October 23, 2013; Reuters


The 30 people who attempted to board an oil platform off Russia’s north coast have had the charges lodged against them by Russia downgraded from piracy to hooliganism. “Hooliganism” is the same charge used in the Pussy Riot case and it carries a maximum sentence of seven years rather than the 10–15 associated with the charge of piracy. (The Pussy Riot case, of course, was seen by many observers as a part of a larger campaign by the Putin government to suppress dissent.)

Greenpeace has promised to contest these new charges against the Arctic 30 also as fantasy charges “wildly disproportionate” to the event and “an assault on the very principle of peaceful protest.”

Vladimir Chuprov of Greenpeace Russia said in a statement, “The (activists) are no more hooligans than they were pirates,” adding that they had “protested peacefully against Gazprom’s dangerous oil drilling and should be free.”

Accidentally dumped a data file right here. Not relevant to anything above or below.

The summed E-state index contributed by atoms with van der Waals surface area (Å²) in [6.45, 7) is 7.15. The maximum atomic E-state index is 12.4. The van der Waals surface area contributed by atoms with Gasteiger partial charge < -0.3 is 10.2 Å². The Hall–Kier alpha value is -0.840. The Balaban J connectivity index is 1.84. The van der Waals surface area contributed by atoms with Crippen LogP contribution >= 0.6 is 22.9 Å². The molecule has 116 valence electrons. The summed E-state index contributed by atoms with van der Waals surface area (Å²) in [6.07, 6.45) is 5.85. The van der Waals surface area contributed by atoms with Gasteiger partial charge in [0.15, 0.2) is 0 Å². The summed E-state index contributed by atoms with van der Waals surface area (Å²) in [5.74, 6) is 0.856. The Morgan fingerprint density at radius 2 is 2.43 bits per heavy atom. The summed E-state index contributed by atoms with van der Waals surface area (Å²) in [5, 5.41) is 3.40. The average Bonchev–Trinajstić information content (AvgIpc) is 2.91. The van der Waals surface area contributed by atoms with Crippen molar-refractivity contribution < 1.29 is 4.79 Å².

The Investigative Committee retorted that it may still bring additional charges against the activists, and they dismissed the claim that the protest was peaceful, saying, “Anyone who illegally and premeditatedly seizes…a stationary platform is committing a crime, no matter what their motive.”—Ruth McCambridge